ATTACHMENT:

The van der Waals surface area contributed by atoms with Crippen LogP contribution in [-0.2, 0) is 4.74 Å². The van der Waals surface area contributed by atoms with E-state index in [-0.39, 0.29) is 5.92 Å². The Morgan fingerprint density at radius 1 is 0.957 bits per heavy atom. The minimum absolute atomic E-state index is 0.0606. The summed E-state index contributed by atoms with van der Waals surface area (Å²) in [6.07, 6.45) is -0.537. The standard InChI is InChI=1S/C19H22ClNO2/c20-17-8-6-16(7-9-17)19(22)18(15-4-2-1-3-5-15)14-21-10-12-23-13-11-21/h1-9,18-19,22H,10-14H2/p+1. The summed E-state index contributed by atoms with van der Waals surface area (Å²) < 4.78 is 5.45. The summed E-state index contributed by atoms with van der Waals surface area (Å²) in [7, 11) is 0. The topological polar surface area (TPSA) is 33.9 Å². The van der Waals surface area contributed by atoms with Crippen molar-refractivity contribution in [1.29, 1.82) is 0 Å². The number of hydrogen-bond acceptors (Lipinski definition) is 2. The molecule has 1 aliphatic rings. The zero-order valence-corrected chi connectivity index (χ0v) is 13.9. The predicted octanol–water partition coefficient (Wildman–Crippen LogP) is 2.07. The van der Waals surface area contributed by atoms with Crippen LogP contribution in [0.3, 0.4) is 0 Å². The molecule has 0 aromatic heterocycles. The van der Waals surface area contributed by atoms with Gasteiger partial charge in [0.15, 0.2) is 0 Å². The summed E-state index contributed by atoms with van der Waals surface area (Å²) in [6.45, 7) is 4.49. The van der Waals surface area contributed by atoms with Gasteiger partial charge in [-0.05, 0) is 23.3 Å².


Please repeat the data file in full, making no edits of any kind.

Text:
The van der Waals surface area contributed by atoms with Crippen LogP contribution in [-0.2, 0) is 4.74 Å². The van der Waals surface area contributed by atoms with E-state index in [-0.39, 0.29) is 5.92 Å². The Morgan fingerprint density at radius 1 is 0.957 bits per heavy atom. The minimum absolute atomic E-state index is 0.0606. The summed E-state index contributed by atoms with van der Waals surface area (Å²) in [6.07, 6.45) is -0.537. The standard InChI is InChI=1S/C19H22ClNO2/c20-17-8-6-16(7-9-17)19(22)18(15-4-2-1-3-5-15)14-21-10-12-23-13-11-21/h1-9,18-19,22H,10-14H2/p+1. The summed E-state index contributed by atoms with van der Waals surface area (Å²) < 4.78 is 5.45. The summed E-state index contributed by atoms with van der Waals surface area (Å²) in [7, 11) is 0. The topological polar surface area (TPSA) is 33.9 Å². The van der Waals surface area contributed by atoms with Crippen molar-refractivity contribution in [1.29, 1.82) is 0 Å². The number of hydrogen-bond acceptors (Lipinski definition) is 2. The molecule has 1 aliphatic rings. The zero-order valence-corrected chi connectivity index (χ0v) is 13.9. The predicted octanol–water partition coefficient (Wildman–Crippen LogP) is 2.07. The van der Waals surface area contributed by atoms with Crippen LogP contribution in [0.3, 0.4) is 0 Å². The molecule has 0 aromatic heterocycles. The van der Waals surface area contributed by atoms with Gasteiger partial charge in [0.15, 0.2) is 0 Å². The summed E-state index contributed by atoms with van der Waals surface area (Å²) in [6.45, 7) is 4.49. The van der Waals surface area contributed by atoms with Gasteiger partial charge in [-0.05, 0) is 23.3 Å².